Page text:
Working with the recent early access release of JavaFX 2.0 has been interesting. On one hand, the scene graph API you know and love translates surprisingly well to Java. The team at Oracle has done a nice job of keeping the new API simple to use. The animation support still makes it easy to do the simple things, and possible to do the sophisticated. The memory overhead is down while performance is up. All good.
There are definitely places where JavaFX Script (now Visage) is missed. Binding, object literals, functional programming, and easy internationalization were all particularly useful language features. To make up for this loss, you can now use all of the old, familiar Java tools to write JavaFX including all of the awesome testing libraries and IDEs that Java is known for. In my opinion, this more than makes up for the loss of the awesomeness that was the JavaFX Script syntactic sugar.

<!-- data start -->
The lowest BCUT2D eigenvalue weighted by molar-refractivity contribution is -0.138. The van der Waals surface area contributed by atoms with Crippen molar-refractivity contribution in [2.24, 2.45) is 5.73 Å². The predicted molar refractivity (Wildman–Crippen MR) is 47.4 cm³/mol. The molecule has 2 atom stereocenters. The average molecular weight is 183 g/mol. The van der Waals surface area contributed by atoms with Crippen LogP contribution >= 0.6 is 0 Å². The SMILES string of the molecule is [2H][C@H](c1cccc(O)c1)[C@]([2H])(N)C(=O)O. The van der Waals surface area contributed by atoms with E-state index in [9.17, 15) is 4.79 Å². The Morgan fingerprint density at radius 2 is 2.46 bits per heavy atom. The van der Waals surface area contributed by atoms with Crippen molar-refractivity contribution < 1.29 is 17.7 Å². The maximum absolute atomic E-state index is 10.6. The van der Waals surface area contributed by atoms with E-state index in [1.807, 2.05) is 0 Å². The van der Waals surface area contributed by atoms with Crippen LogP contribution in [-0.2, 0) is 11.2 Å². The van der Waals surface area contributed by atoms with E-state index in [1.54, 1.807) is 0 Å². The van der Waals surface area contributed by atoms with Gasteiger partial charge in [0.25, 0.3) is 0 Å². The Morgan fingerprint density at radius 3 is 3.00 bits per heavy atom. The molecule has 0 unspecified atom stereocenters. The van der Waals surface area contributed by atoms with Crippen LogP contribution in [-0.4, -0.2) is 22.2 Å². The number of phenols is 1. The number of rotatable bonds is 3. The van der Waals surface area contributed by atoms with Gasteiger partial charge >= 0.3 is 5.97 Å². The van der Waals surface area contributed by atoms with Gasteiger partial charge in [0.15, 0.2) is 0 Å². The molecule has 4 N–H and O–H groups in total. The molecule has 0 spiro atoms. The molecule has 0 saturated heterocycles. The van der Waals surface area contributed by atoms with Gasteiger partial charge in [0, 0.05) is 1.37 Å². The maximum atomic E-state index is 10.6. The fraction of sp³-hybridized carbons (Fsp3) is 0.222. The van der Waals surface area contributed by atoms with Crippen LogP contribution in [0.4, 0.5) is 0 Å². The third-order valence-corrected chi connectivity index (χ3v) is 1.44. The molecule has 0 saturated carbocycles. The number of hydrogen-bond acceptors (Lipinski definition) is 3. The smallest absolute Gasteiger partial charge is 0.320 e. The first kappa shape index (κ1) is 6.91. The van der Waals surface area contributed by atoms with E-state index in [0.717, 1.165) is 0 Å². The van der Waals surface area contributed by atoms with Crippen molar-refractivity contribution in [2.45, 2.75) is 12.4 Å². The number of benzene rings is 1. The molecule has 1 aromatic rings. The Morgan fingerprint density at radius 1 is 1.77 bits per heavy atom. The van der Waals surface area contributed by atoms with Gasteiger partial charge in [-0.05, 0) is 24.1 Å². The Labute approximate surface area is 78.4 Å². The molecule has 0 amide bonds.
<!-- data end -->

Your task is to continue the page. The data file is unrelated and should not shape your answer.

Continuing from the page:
You can always add some of that sweetness back in by using one of the many great JVM languages at our disposal. My weapon of choice happens to be Groovy and I can tell you that Groovy and JavaFX are a potent combination. Apparently Groovy is a terrific language for expressing application frameworks as it boasts two of the best in the Java world: Grails for web applications and Griffon for desktop applications.
Yesterday I decided to take a quick look at what would be involved in creating a JavaFX application plugin for Griffon. I was pleasantly surprised at how easy it was. Griffon's architecture is clean and the documentation was great. It took me a lot longer than it should have just because I was enjoying looking around under Griffon's hood.
A video showing the results of my little experiment is embedded below.
I plan to continue developing this plugin with the ultimate goal being first-class Griffon support for JavaFX applications when JavaFX 2.0 ships later this fall.
The JavaFX team at Oracle has a lot of work ahead of them. There are some missing features and some rough edges, but this Early Access release is a great start. I can't wait to see the finished product.